Published Short Stories, Essays, Poetry, and etc.


Yuck! I’m so sick of these bland, grainy power bars. Yet I continue to gnaw away, bit by bit, hoping the flavor will somehow become tolerable. My best friend, Tiff, promises these are good for my tummy. Her smile beams down upon me whenever she comes home from the grocery store with the latest health food craze. Placebos disguised as crunch bars, which supposedly prolong my life. I’m a sucker for wanting to see Tiff happy, so I oblige her fountain of youth schemes. Tiff is the sweetest girl I know, which is ironic because her stepdad, Jack, is a huge jerk. He enjoys telling Tiff, constantly, that he’s going to “feed” me to the neighbors’ hungry dogs. Why? It’s like he spins the Wheel of Misfortune, only every winning turn equals terrorizing an innocent girl: a B Minus packed report card, not keeping her room clean to his militaristic standards, or for the plain fact that Tiff is “soft” for taking me in and caring for me when I was orphaned. “My home isn’t an orphanage, Tiffany,” or “you’re so sensitive, Tiffany, the world’s going to eat you alive,” are common phrases.


Ahh, 1998. If you were a kid, this was a great year for popular toys and games. It was the time of Furbys, which were small, creepy, robotic creatures that randomly became chatty at three a.m. Beanie Babies, such as the iconic Princess Diana memorial purple bear, were stuffed toys that parents kept safe in a plastic casing. Oh, and Tamagotchis, computer generated pets with the lifespan of a fly. But the biggest kahuna of them all were the fantastical pocket monsters called Pokémon.


My hands are hovering above my open eyes. I let out a deep sigh in the hopes that my wife will hurry up so I can get back to the game. I cast a quick glance below at my son, Bobby. I can’t help but smirk at his dogged determination to keep his tiny hands pressed firmly against his closed eyelids. A wicker basket filled with artificial green Easter grass hangs from the bend of his right elbow. “No peeking!” My wife’s giggles echo throughout our house. Her sneakers squeak against the tiled floor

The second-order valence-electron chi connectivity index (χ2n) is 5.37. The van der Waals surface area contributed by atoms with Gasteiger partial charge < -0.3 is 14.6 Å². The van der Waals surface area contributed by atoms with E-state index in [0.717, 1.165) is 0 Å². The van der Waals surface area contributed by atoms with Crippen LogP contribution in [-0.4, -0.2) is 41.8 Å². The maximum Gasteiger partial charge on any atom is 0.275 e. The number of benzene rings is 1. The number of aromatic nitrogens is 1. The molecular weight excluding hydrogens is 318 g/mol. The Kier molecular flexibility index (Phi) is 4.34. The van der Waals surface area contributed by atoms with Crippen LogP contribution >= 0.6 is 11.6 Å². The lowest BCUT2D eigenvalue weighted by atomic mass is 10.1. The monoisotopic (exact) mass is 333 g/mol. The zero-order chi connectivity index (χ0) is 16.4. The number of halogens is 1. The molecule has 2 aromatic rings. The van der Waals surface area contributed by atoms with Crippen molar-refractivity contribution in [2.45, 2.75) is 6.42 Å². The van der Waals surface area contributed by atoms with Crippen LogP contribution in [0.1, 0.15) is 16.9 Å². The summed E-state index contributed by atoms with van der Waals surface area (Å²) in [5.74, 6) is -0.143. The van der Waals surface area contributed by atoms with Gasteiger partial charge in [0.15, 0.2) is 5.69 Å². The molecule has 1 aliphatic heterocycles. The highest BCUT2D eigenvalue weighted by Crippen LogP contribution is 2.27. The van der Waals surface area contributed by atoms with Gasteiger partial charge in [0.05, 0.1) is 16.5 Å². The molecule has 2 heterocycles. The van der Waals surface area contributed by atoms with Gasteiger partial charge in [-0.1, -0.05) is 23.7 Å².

Drug Experiences | Readers Write

WHEN I WAS five years old, my elementary school held an assembly that included a special visitor, Harry the Habit Kicker. (Harry was actually our school resource officer in a giant bear costume.) He wore a shirt that read SAY NO TO DRUGS, and he carried a white bag with BAD STUFF scrawled across it. Harry demonstrated the consequences of drugs by placing the bag into his mouth. We all watched in horror as he jumped around, waving his fuzzy arms frantically, then fell to the floor, dead.

"Sometimes Dead is Better:" Exploring the First Line of Pet Sematary by Stephen King

The first sentence in Stephen King’s Pet Sematary seemingly doesn’t give any indication of the terrors that lie ahead. We’re told, simply, of Louis Creed’s newfound father figure after years of being without. But, beneath the unsuspecting sentence, is a clever setup of the power of dichotomy in this horror novel. Good and evil. Heaven and Hell. Life and death. It’s a frightening warning to all: not all things that are lost should be found.

Are You My Mother?

“But in my postpartum life on a rainy December evening, compassion flowed into the recesses of my soul.” Struggling with a newfound role, a mother ponders how giving life has awakened her empathy towards the suffering, and allowed a realization of what true love is… “Please don’t be dead,” I said, as I scampered towards the frail body resting by the side of the road. Having just swerved into a sharp U-turn, my tires squealed in protest as I slammed on the brakes. I hoped it wasn’t too late....


Do you remember those gummy candies called Jujyfruits? They came in a bright yellow carton. Bold, capitalized letters curved across the box like a thick, short snake. Inside were colorful, chewy jellies formed into a variety of shapes. The squares looked like squishy Legos, while the circles resembled the bumpy surface of a wisdom tooth. They were my go-to choice as a child. My father would grin and gesture toward the candy counter at the gas station. He would say, "Go-on, but don't tell your mother."

A Confused Protestor in Front of Morton’s Steakhouse Slams ‘Carnivore’ Brett Kavanaugh

A large crowd has gathered outside of the Morton’s Steakhouse in downtown D.C. Protesters, hell bent on disturbing the life of Supreme Court Justice Brett Kavanaugh. One man, with megaphone in hand, joins them to make his opinion on the pressing matter heard. Man with Megaphone (MM): Brothers and Sisters of the Revolution! Enough is enough with these corrupt politicians and their relentless bloodthirst! MM unzips his jacket, revealing a black and white t-shirt that reads “Abort the Court.”